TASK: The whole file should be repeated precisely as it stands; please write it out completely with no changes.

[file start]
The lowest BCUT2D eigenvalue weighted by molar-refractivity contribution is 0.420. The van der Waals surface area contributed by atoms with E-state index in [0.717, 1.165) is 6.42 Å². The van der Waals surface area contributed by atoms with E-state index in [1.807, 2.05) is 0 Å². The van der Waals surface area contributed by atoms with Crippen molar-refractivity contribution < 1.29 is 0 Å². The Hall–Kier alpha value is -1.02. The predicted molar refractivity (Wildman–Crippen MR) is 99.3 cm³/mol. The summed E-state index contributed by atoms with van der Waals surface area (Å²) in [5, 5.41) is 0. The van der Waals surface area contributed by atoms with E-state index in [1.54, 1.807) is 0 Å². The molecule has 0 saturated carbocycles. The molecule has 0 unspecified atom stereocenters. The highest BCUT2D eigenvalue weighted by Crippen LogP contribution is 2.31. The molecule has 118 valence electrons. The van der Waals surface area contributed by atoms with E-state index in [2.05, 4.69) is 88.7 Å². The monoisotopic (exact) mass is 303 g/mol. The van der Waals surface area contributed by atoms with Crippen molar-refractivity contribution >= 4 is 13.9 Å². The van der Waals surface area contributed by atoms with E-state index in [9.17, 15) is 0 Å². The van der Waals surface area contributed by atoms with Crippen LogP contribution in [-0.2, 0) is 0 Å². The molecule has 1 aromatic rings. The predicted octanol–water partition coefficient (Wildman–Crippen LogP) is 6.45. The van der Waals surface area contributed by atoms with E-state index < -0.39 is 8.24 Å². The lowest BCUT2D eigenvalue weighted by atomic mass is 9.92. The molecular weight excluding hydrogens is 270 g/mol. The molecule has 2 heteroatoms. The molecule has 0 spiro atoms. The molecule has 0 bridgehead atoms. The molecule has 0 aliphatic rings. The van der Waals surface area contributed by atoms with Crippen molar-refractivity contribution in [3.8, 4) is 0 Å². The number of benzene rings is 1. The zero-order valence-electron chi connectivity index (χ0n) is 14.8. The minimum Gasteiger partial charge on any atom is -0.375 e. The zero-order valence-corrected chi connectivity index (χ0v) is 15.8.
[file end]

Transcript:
The lowest BCUT2D eigenvalue weighted by molar-refractivity contribution is 0.420. The van der Waals surface area contributed by atoms with E-state index in [0.717, 1.165) is 6.42 Å². The van der Waals surface area contributed by atoms with E-state index in [1.807, 2.05) is 0 Å². The van der Waals surface area contributed by atoms with Crippen molar-refractivity contribution < 1.29 is 0 Å². The Hall–Kier alpha value is -1.02. The predicted molar refractivity (Wildman–Crippen MR) is 99.3 cm³/mol. The summed E-state index contributed by atoms with van der Waals surface area (Å²) in [5, 5.41) is 0. The van der Waals surface area contributed by atoms with E-state index in [1.54, 1.807) is 0 Å². The molecule has 0 saturated carbocycles. The molecule has 0 unspecified atom stereocenters. The highest BCUT2D eigenvalue weighted by Crippen LogP contribution is 2.31. The molecule has 118 valence electrons. The van der Waals surface area contributed by atoms with E-state index in [2.05, 4.69) is 88.7 Å². The monoisotopic (exact) mass is 303 g/mol. The van der Waals surface area contributed by atoms with Crippen molar-refractivity contribution >= 4 is 13.9 Å². The van der Waals surface area contributed by atoms with E-state index in [9.17, 15) is 0 Å². The van der Waals surface area contributed by atoms with Crippen LogP contribution in [-0.2, 0) is 0 Å². The molecule has 1 aromatic rings. The predicted octanol–water partition coefficient (Wildman–Crippen LogP) is 6.45. The van der Waals surface area contributed by atoms with E-state index < -0.39 is 8.24 Å². The lowest BCUT2D eigenvalue weighted by atomic mass is 9.92. The molecular weight excluding hydrogens is 270 g/mol. The molecule has 2 heteroatoms. The molecule has 0 spiro atoms. The molecule has 0 bridgehead atoms. The molecule has 0 aliphatic rings. The van der Waals surface area contributed by atoms with Crippen molar-refractivity contribution in [3.8, 4) is 0 Å². The number of benzene rings is 1. The zero-order valence-electron chi connectivity index (χ0n) is 14.8. The minimum Gasteiger partial charge on any atom is -0.375 e. The zero-order valence-corrected chi connectivity index (χ0v) is 15.8.